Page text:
freezing & water pipes

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granterrn
Posts: 1
Joined: Thu Oct 18, 2007 3:18 am
Location: Crestview Florida

We just put up our mobile home, and have not yet had a chance to skirt it. The temps are going to be in the mid 20s. Is it best to leave the water in the house on a trickle to prevent the pipes from freezing, there is about 20 feet of pvc pipe on the ground under the house. Thanks
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Yanita
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Posts: 3369
Joined: Sat Feb 17, 2007 10:16 pm
Location: Eastern N. Carolina

Hi,

Welcome to the site..

To answer your question, definitely not. If you leave the water dripping you may prevent freezing water lines but you will promote the chances of a frozen sewer line...refer to the "Do not mix cold weather and dripping faucets" article in the ARTICLE link above.

Happy New Year,

Yanita
The difference between success and failure is who gives up first!
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Robert
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Joined: Wed Feb 28, 2007 12:07 am
Location: Tennessee

Hi,

IF you have no other way to prevent the waterlines from freezing, run your faucets at a steady flow, NOT a drip.

This lessens chances of sewer freeze ups.

You can also turn water heater OFF and turn water main OFF if you are uncertain about pipes freezing at night.

This will lessen the impact if a pipe freezes and bursts.


Also, you can insulate the sewer line if needed to help also.



Take care and best wishes,
Robert
Some people are Humbly Grateful, while some are Grumbly Hateful.................... Which one are you ?
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Greg
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Posts: 5690
Joined: Wed Feb 28, 2007 8:01 pm
Location: Weedsport, NY

Hi & welcome,
Before you get the skirting on, get the supply line heat taped & insulated. It is much easier working under the home before the skirting is in place. If you have extra line just laying on the ground you may want to shorten it up some also. Greg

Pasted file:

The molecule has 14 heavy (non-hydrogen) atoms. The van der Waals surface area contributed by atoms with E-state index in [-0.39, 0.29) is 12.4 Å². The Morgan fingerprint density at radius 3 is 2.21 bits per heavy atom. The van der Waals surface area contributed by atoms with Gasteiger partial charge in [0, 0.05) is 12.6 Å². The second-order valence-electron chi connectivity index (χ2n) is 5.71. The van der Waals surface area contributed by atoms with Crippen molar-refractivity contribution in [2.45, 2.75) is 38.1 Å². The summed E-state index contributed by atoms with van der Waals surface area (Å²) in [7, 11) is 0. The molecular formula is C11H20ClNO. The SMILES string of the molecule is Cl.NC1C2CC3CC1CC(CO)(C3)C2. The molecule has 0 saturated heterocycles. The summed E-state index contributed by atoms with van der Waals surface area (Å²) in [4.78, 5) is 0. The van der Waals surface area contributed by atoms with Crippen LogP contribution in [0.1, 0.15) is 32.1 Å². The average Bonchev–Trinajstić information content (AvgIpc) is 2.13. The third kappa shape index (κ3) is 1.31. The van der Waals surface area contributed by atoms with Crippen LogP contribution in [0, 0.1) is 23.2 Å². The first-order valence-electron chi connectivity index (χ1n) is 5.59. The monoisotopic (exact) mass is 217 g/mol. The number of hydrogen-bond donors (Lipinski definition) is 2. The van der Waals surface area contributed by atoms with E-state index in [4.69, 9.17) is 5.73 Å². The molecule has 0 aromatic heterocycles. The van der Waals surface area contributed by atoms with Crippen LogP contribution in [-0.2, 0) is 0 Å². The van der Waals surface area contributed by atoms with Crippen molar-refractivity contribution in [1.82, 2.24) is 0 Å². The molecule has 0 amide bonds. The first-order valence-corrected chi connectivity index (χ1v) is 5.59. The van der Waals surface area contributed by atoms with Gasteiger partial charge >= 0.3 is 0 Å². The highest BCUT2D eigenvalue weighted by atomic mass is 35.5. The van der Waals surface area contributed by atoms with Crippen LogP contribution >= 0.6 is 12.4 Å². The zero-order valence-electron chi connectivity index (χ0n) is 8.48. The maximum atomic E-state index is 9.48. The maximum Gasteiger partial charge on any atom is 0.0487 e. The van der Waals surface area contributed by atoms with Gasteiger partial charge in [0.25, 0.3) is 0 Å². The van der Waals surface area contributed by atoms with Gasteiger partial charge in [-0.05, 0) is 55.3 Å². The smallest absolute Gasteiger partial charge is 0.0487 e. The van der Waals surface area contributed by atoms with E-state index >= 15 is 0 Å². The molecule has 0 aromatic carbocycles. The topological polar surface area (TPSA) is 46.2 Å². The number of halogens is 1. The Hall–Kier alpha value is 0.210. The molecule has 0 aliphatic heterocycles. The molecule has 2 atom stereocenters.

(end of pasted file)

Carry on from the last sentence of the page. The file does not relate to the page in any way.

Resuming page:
"If I can't fix it, I can screw it up so bad no one else can either."
annie
Posts: 27
Joined: Sun Sep 02, 2007 5:17 pm

Hello,

Here is what I did when temps dropped to 9 below 0.

I put a large plastic container in the shower and let the water drip into the container. This gave me peace of mind and no worry about the sewer pipes. It did not fill all the way during the night-Just a thought to get you by!

Annie
SpongeBob

Greetings from New Hampshire....
I am not being sarcastic at all....but I did notice your Florida location. I am also relatively new to the forum, so I must ask: Is it unususal for folks to have concerns over pipes freezing in Florida? OOPS, I just saw the weather and saw the concern over the freezing of the citrus crops tonite!
-Bob
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Jim from Canada
Posts: 551
Joined: Mon Mar 05, 2007 10:39 am
Location: Seaforth, ON

What I have, along with the inlet pipe being insulated, is to have the pipe lying on a 2" thick piece of foam so it is not in direct contact with the ground.

Jim
Remember, minimum code requirement is just that....MINIMUM
cottonlily

Should have seen this earlier. We have always let ours drip. It's been well below freezing for about 2 weeks here at night.

So the sewer lines under the house will bust? Or the lines in the ground?
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Greg
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Joined: Wed Feb 28, 2007 8:01 pm
Location: Weedsport, NY

What can happens this, since you do not have a short flow like a toilet flush or shower / bath tub draining the water is not moving fast enough to keep from freezing. once the septic lines freeze up there is one way to thaw them (with heat), and if they split then you will be under the home replacing them. Not a fun job in warm weather, let alone in the cold. Greg
"If I can't fix it, I can screw it up so bad no one else can either."
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